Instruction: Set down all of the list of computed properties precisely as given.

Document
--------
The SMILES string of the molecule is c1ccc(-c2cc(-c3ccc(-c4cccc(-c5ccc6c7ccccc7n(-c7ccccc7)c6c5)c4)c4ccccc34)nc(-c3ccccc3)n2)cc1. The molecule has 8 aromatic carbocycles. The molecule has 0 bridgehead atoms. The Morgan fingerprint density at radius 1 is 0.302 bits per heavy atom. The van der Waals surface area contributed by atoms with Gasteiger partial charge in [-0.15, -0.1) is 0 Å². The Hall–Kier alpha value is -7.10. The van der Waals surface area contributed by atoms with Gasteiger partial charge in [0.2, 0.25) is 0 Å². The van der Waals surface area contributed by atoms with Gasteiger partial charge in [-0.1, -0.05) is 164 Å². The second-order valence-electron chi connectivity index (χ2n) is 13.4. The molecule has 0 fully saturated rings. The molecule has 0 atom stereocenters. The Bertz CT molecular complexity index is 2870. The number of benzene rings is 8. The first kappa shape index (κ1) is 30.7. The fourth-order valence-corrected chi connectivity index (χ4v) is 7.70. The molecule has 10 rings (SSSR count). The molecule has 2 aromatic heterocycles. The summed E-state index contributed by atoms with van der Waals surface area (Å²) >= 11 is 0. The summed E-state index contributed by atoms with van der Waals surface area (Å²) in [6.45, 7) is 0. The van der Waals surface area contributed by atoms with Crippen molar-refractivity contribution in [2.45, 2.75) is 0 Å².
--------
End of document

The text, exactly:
The SMILES string of the molecule is c1ccc(-c2cc(-c3ccc(-c4cccc(-c5ccc6c7ccccc7n(-c7ccccc7)c6c5)c4)c4ccccc34)nc(-c3ccccc3)n2)cc1. The molecule has 8 aromatic carbocycles. The molecule has 0 bridgehead atoms. The Morgan fingerprint density at radius 1 is 0.302 bits per heavy atom. The van der Waals surface area contributed by atoms with Gasteiger partial charge in [-0.15, -0.1) is 0 Å². The Hall–Kier alpha value is -7.10. The van der Waals surface area contributed by atoms with Gasteiger partial charge in [0.2, 0.25) is 0 Å². The van der Waals surface area contributed by atoms with Gasteiger partial charge in [-0.1, -0.05) is 164 Å². The second-order valence-electron chi connectivity index (χ2n) is 13.4. The molecule has 0 fully saturated rings. The molecule has 0 atom stereocenters. The Bertz CT molecular complexity index is 2870. The number of benzene rings is 8. The first kappa shape index (κ1) is 30.7. The fourth-order valence-corrected chi connectivity index (χ4v) is 7.70. The molecule has 10 rings (SSSR count). The molecule has 2 aromatic heterocycles. The summed E-state index contributed by atoms with van der Waals surface area (Å²) >= 11 is 0. The summed E-state index contributed by atoms with van der Waals surface area (Å²) in [6.45, 7) is 0. The van der Waals surface area contributed by atoms with Crippen molar-refractivity contribution in [2.45, 2.75) is 0 Å².